Mar 11, 2012, 3:07 AM EDT
There’s this quote that’s hangs in the Spurs’ locker room.
“When nothing seems to help, I go look at a stonecutter hammering away at his rock perhaps a hundred times without as much as a crack showing in it. Yet at the hundred and first blow it will split in two, and I know it was not that blow that did it, but all that had gone before.”
And against the Indiana Pacers in Miami’s 93-91 victory Saturday night, that much was evident.
Here’s the play that most people are going to talk about and remember. With a little over 40 seconds, left in overtime, LeBron James probed the middle and with ten seconds left burst to the far side and pulled up for three. Here’s what happened.
So James misses, ten passes to Dwyane Wade, who hits the game winner. Same old script, right?
Except that LeBron nailed a huge three to overtime. He scored or assisted on 13 of their final 15 points. He had a chasedown block on Danny Granger in overtime. He nailed a three in OT from somewhere in the Everglades, I think. He was everywhere. And he rose up and took the shot people said he should take. Didn’t hit. So he gave his buddy a whack at it.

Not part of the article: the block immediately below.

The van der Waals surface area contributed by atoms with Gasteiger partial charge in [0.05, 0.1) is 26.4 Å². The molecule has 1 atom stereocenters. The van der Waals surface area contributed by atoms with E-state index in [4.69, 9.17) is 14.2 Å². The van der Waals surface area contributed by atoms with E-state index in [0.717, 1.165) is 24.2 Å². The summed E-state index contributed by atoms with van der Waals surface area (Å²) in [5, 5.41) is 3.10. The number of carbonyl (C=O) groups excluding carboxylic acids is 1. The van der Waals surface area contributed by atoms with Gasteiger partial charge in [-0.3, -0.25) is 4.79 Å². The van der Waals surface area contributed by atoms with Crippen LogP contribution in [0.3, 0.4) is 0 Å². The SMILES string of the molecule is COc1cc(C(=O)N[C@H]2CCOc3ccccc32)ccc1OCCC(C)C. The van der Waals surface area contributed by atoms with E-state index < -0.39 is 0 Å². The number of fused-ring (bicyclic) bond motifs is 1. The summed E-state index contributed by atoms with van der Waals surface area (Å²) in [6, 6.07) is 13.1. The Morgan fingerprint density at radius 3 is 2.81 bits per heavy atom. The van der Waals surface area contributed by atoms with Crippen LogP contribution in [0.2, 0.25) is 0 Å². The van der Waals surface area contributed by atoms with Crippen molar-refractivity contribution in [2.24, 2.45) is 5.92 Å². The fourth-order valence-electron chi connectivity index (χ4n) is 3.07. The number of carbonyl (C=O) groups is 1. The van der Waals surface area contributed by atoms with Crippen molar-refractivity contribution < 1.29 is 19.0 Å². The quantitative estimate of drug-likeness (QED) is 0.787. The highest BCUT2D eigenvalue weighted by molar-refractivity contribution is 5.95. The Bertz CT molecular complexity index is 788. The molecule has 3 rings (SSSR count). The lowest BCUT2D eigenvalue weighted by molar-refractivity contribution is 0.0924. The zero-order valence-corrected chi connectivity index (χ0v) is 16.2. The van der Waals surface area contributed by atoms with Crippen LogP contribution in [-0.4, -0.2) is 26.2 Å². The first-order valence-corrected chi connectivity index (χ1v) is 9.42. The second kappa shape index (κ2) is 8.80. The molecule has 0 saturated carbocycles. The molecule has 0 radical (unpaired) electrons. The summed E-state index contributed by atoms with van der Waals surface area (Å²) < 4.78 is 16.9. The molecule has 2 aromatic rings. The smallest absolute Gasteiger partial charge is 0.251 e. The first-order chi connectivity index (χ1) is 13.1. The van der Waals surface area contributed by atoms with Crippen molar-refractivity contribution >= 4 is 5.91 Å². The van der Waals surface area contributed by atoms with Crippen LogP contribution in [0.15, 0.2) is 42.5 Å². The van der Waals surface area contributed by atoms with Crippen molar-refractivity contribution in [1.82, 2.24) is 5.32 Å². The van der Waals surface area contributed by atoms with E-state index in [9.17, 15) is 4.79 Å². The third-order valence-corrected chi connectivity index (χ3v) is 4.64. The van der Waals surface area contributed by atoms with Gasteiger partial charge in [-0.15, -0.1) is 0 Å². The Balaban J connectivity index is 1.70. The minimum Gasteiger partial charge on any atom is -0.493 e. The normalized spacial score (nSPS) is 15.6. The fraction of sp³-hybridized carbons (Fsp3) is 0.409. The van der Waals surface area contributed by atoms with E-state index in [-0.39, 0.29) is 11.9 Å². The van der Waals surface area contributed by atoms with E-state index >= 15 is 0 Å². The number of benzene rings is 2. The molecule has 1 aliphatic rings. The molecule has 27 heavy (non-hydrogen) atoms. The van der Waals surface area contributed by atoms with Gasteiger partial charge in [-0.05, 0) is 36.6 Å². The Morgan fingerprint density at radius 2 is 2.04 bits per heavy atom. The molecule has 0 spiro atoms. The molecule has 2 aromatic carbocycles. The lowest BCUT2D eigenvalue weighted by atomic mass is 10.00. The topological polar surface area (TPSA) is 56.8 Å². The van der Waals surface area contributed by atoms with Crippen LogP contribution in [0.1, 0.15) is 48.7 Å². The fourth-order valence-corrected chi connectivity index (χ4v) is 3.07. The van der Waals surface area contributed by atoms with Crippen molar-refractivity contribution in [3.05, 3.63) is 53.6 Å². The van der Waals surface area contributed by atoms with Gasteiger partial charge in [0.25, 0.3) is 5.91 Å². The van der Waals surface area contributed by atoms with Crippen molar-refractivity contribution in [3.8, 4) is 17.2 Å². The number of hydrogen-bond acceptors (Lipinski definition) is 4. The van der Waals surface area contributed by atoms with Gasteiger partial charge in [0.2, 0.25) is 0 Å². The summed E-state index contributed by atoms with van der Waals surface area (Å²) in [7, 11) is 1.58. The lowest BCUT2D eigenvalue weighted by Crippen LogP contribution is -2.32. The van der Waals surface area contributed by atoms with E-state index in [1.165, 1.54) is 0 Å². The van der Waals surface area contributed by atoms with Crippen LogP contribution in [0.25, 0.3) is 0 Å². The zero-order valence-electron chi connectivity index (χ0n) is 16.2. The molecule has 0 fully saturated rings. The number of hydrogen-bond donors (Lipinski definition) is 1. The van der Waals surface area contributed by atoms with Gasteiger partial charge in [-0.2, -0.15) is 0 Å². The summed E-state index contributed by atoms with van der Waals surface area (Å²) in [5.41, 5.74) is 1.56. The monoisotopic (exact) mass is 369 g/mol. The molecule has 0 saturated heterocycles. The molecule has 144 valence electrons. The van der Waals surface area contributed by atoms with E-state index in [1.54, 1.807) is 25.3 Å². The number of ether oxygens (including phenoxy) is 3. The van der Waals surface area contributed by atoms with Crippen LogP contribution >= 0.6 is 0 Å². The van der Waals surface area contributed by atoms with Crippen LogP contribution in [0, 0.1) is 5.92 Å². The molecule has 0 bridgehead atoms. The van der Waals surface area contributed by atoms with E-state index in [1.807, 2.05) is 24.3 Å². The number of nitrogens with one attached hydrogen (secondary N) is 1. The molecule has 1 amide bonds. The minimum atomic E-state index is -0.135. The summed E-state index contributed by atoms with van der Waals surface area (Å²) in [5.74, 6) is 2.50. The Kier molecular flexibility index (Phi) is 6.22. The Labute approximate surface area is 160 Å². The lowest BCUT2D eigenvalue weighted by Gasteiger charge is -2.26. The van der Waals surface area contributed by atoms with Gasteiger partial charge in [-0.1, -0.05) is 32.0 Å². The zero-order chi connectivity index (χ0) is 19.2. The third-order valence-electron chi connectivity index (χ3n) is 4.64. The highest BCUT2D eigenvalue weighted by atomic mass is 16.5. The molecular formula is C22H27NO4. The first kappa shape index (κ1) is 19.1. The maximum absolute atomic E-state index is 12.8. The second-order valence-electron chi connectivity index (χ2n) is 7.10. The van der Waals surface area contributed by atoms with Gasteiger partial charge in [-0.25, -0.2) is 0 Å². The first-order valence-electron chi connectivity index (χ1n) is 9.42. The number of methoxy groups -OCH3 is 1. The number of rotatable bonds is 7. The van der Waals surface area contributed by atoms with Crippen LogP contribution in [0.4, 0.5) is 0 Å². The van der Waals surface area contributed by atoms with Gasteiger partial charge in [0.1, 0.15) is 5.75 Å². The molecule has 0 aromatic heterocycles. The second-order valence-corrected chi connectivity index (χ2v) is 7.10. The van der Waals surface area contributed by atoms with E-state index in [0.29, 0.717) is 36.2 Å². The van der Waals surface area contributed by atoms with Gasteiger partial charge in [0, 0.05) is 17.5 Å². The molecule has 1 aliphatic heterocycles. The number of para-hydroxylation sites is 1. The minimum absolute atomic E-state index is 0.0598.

The bigger point is that the Heat beat the Pacers in a game in which they did not particularly play well (nor, honestly, did Indiana, considering the domination Joel Anthony enjoyed on Roy Hibbert), and they would not have won that game without LeBron James. When we look at the MVP race, the clutch part is brought up immediately when it comes to James. What isn’t brought up is that without him, the Heat, even with all that talent, do not win as many games as they do with him. He is such a huge part of every victory, makes his presence felt in every facet of the game.
But still. Didn’t hit that shot.
The tapestry of the Heat’s victory has strands that involve team defense, late steals from LeBron, missed free throws from LeBron, a blown alley-oop from Wade to Haslem, Darren Collison falling down, an unforgivable and-one foul from Dahntay Jones on LeBron James who had a clear path to the bucket in transition (never try fouling James there and if you do, bring a 2X4). It’s never one shot, one play, one miss, one make.
It’s that hammer. And Saturday night Wade had the swing that split the rock, but James’ fourth quarter and overtime were just as much the cause of the schism as anything.
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